The PGA Tour is poised to cash in on growing demand for live sports content in the cord-cutting era when its current media rights deals expire in 2021 – even if its most recognizable tournaments won’t be part of the deal.
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Golf’s organizing body has fielded offers from several bidders interested in television rights to its tournaments, according to multiple reports. The PGA Tour’s current deals with CBS, NBC and the Comcast-owned Golf Channel expire in 2021, and media juggernauts such as Disney-owned ESPN, Fox Sports and AT&T are all said to be interested in acquiring them.
Sporting events are one of the few forms of content still capable of regularly drawing the kind of large live audiences attractive to advertisers as more consumers ditch cable for streaming services. As tech giants such as Amazon and Facebook eye sports content investments alongside traditional media networks, the PGA Tour should be the beneficiary of a bidding war, according to sports media rights experts.
“They have the benefit of having a good brand name, of having the best golfers in the world, having tons of hours [of content],” said industry veteran Ed Desser, who runs the consulting firm Desser Sports Media. “All those things create value. It’s really a function of trying to figure out how to harness the product in today’s world, which is much-changed from that 40-year-ago benchmark.”
Negotiations on PGA Tour's next rights deal are ongoing, with an announcement expected sometime in 2020, a source with knowledge of the situation told FOX Business.
The PGA Tour is seeking a “significant increase” in value over its current media rights deals, according to the Wall Street Journal. Reached in 2013, the deals with CBS and NBC are purportedly worth $400 million annually. In 2018, the PGA Tour sold its international rights to Discovery Communications in a 12-year agreement valued at $2 billion.
With expiring rights to NFL’s Monday Night Football and Sunday Ticket services expected to dominate the conversation in the coming years, the PGA Tour solicited bids on its television deals early. Prospective bidders won’t be acquiring golf’s four major tournaments – the Masters, PGA Championship, Open Championship and U.S. Open – because they are broken out in separate deals.
“You think about entertainment and sports in general—it’s like another golden age for content,” PGA Tour chief media officer Rick Anderson told Sports Illustrated in August. “I think any rights-holder that could come to market now probably would.”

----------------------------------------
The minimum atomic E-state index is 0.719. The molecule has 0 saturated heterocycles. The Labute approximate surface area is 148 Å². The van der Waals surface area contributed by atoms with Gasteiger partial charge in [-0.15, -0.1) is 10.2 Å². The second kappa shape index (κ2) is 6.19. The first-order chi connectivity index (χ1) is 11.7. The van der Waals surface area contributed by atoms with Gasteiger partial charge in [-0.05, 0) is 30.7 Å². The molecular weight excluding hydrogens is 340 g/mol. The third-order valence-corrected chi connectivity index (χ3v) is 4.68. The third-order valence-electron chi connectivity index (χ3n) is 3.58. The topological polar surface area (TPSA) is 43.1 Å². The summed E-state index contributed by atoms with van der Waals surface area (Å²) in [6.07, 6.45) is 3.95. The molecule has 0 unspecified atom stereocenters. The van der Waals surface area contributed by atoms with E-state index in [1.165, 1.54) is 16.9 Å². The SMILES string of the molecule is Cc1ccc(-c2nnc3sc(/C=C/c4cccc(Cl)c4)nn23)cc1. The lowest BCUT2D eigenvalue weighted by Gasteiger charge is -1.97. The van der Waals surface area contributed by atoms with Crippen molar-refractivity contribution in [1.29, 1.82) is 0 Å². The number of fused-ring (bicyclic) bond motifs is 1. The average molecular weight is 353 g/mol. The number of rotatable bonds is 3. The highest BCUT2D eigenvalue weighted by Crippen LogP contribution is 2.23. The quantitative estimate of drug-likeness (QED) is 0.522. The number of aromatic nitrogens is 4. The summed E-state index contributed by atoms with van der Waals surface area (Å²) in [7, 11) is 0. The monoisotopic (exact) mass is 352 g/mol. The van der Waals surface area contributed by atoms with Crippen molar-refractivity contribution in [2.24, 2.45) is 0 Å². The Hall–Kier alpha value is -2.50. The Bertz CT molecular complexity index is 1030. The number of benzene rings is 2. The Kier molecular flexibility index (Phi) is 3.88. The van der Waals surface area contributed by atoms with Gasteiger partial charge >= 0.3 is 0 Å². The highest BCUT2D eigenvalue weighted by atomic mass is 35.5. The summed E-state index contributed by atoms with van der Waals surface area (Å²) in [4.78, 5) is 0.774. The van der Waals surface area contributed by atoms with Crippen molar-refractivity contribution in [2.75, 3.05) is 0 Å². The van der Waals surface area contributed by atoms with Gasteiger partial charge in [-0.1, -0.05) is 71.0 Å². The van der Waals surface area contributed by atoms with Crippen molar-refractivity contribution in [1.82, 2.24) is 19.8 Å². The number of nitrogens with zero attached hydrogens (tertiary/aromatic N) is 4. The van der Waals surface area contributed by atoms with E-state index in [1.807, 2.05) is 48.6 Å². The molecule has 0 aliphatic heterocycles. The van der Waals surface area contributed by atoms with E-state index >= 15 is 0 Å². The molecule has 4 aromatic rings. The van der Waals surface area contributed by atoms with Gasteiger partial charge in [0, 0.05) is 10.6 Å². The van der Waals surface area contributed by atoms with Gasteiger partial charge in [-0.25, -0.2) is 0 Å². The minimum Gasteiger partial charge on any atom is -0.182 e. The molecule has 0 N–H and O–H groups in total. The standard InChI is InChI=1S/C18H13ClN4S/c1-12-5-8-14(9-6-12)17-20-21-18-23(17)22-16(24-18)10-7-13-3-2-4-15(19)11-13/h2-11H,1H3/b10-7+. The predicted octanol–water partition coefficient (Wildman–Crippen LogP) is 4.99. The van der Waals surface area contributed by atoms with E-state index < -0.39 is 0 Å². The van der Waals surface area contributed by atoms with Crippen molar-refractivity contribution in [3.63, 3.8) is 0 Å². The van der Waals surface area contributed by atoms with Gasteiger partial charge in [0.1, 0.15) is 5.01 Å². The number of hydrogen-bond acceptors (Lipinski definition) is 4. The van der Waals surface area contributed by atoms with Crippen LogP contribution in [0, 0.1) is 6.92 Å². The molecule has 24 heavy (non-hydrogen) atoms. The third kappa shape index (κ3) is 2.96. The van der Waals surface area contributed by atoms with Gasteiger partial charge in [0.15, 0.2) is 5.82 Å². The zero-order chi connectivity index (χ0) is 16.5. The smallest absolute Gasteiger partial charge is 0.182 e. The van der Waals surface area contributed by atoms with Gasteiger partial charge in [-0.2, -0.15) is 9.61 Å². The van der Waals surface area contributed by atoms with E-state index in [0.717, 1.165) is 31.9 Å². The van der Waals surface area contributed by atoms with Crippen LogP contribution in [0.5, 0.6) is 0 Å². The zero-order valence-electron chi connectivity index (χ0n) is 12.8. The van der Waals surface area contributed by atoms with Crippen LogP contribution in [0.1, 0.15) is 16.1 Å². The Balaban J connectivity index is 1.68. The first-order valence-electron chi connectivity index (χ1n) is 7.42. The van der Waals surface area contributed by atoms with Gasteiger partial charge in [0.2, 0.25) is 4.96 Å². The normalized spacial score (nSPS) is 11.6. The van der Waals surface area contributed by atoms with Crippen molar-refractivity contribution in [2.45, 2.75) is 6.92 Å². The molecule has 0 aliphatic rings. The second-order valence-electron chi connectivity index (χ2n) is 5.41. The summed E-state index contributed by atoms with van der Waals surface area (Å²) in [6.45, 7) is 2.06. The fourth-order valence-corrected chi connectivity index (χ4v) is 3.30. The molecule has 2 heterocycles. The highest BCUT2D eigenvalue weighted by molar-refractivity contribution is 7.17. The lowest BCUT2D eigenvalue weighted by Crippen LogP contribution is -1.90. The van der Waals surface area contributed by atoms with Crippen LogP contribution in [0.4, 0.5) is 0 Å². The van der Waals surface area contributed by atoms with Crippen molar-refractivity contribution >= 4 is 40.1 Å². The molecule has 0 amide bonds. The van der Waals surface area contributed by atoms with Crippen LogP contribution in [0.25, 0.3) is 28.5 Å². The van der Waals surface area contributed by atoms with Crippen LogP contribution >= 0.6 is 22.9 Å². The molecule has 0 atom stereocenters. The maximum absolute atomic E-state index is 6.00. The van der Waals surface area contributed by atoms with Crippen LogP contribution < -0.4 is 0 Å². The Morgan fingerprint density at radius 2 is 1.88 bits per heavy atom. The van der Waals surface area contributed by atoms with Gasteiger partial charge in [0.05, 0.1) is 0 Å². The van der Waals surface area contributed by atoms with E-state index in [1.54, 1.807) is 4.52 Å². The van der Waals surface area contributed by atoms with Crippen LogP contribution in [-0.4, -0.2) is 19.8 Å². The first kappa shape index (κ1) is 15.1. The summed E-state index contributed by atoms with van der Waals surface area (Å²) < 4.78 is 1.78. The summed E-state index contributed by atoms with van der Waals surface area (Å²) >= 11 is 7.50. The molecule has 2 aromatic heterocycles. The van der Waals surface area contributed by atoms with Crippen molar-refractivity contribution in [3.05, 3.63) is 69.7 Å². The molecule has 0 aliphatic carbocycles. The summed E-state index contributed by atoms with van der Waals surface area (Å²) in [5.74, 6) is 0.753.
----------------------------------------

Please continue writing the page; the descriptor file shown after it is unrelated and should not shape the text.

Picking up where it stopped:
Golf’s television ratings typically lag far behind those of other premium sports properties, such as the NFL and NCAA. However, its audience of older, affluent viewers opens up an array of monetization opportunities for whichever company scores the rights.
Amazon, for example, could leverage a PGA Tour deal to sell branded merchandise on its massive e-commerce platform.
“The idea of creating other ways that a rights-holder could monetize the golf content would be part of the rationale for a higher rights fee,” said Chris Vollmer, managing director at media consulting firm MediaLink. “I think someone who could develop e-commerce around it is a really viable strategy, particularly given the demographics of the audience and the affluence of the audience.”
The battle for subscribers could contribute to a potential bidding war. Disney has spent heavily on live content to power its ESPN+ streaming service, while AT&T is in the process of rolling out a WarnerMedia streaming service. The Journal reported that AT&T is prepared to offer the PGA Tour its own branded network to replace the Golf Channel deal.
“In terms of competition, there’s no question that there’s now a whole bunch of new parties that didn’t exist the last time the PGA Tour did this,” Desser added. “In and of itself, you would expect that to drive price upwardly.”
With the expiration of its PGA Tour deal less than two years away, CBS has taken steps to put a fresh spin on its golf broadcasts. The network has recently added LPGA star Michelle Wie, former Masters winner Trevor Immelman and longtime Tour mainstay Davis Love III to its broadcasts.
At present, it’s unclear if those maneuvers will entice the PGA Tour to renew its existing deal. A company with strong technological capabilities, such as Amazon or ESPN, could have an advantage as the Tour looks to modernize its product for streaming audiences.
“The other thing the PGA might be looking for is they’re going to want a partner that can also make sure that golf remains contemporary as a video experience,” Vollmer added.
Lagging behind the PGA, is the LPGA Tour. The women's contract with The Golf Channel is coming up for bidding as the same time as the men's tour. While the LPGA had 33 events on The Golf Channel this year, it only had five events on broadcast network TV -- which reaches a much larger audience.
For this round of contracts, the PGA Tour is negotiating the deals for the LPGA as well serving as the circuit's de facto agent. LPGA commissioner Mike Whan told Golfweek that he believes the joining of forces could only benefit the women's tour. “I think there’s some value to us in understanding where their future is as well,” said Whan. “It makes us more in tune with what the 2022 and beyond picture looks like for them."